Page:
I don’t know Jaworski, but I’ve done projects with Greg Cosell, his great producer for ESPN’s NFL Matchup, for years. And I know from talking with Cosell that Jaws looks hard to see whether a quarterback can play consistently within structure — to balance out those “random moments” with consistent drive production.
“He’s a random quarterback who likes to get out of the pocket and make plays with his legs,” Jaworski told SIRIUS NFL Radio about Manziel on Wednesday morning. “In the NFL, he won’t last three games playing that style. He’ll get hurt. He took a lot of vicious hits at A&M in the last two years.”
Even if you’re on the side that believes Manziel is a rare talent with a great deal of NFL potential (which I am), the fact that Manziel doesn’t do that enough yet is indisputable. He’s a human highlight film with a foundation that needs work, and that’s something he admitted when he spoke to the media at the combine.
“I’m just looking forward to [showing] up all the people who are saying that I’m just an improviser,” he said. “I feel that I worked extremely hard this year to hone in on my game all around. I’m continuing to do that — working out in San Diego [with performance coach George Whitfield], and getting better as a pocket passer and as a quarterback in general.
“I think there’s times when plays aren’t going to go as scripted, as people draw them up on the whiteboard. You go through your reads and you do certain things, and there are times to take off and get outside the pocket and make some plays. But at the same time, I want to be a guy who can drop back and can go through my progressions, go through my reads, and really take what’s given to me.”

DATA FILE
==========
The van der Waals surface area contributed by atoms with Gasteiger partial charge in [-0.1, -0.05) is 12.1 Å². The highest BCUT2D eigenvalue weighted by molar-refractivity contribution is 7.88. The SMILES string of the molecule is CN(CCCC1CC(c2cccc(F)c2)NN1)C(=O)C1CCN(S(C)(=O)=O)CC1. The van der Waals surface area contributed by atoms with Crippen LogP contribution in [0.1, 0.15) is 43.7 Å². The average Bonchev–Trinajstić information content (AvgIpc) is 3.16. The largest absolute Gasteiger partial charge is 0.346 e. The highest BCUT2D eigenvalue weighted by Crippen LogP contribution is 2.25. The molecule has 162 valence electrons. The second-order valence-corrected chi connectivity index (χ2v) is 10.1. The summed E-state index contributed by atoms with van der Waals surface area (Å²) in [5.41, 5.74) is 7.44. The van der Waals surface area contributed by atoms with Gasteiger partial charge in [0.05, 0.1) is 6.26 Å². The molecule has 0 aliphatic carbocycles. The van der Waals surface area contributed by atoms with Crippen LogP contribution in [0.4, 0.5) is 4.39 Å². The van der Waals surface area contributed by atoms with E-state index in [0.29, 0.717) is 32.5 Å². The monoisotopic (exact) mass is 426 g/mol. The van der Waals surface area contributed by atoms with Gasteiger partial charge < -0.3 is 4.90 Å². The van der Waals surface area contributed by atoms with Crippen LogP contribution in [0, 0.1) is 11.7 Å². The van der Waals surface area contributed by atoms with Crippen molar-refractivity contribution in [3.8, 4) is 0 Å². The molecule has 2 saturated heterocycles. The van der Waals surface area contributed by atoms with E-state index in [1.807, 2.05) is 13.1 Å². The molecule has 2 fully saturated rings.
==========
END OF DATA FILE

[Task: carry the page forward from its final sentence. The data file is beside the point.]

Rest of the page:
I remember writing my draft evaluation of then-North Carolina and current New York Jets defensive lineman Quinton Coples two years ago. It was the single most frustrating experience I’ve ever had when watching a prospect and deciding how I thought he’d do in the NFL. Coples was all over the place, in multiple ways — he played everywhere from one-tech nose tackle to outside linebacker, and he wasn’t especially dominant at any one position, though he showed enough everywhere to make you worried that you were going to miss out on a player who could be great and was just miscast in multiple roles.
That relates to Manziel because I watched more Coples tape than I’ve ever watched of any prospect because I was confused and I didn’t feel I had the full picture. I felt an obligation to move past a few highlights and a quick statement.
In his comments about Manziel, Jaworski said his five-game view is an incomplete picture, and I believe him. I think he will go back and watch more tape, perhaps with a sharper eye on the modern quarterback paradigm, where structure may not be as important and improvisation is a valuable (perhaps indispensable) skill. Hopefully, he’ll get as many good games as bad and come to the table with a more comprehensive opinion.
Because when we make statements about draft prospects, we’re throwing darts in a crowded room. It’s best to aim.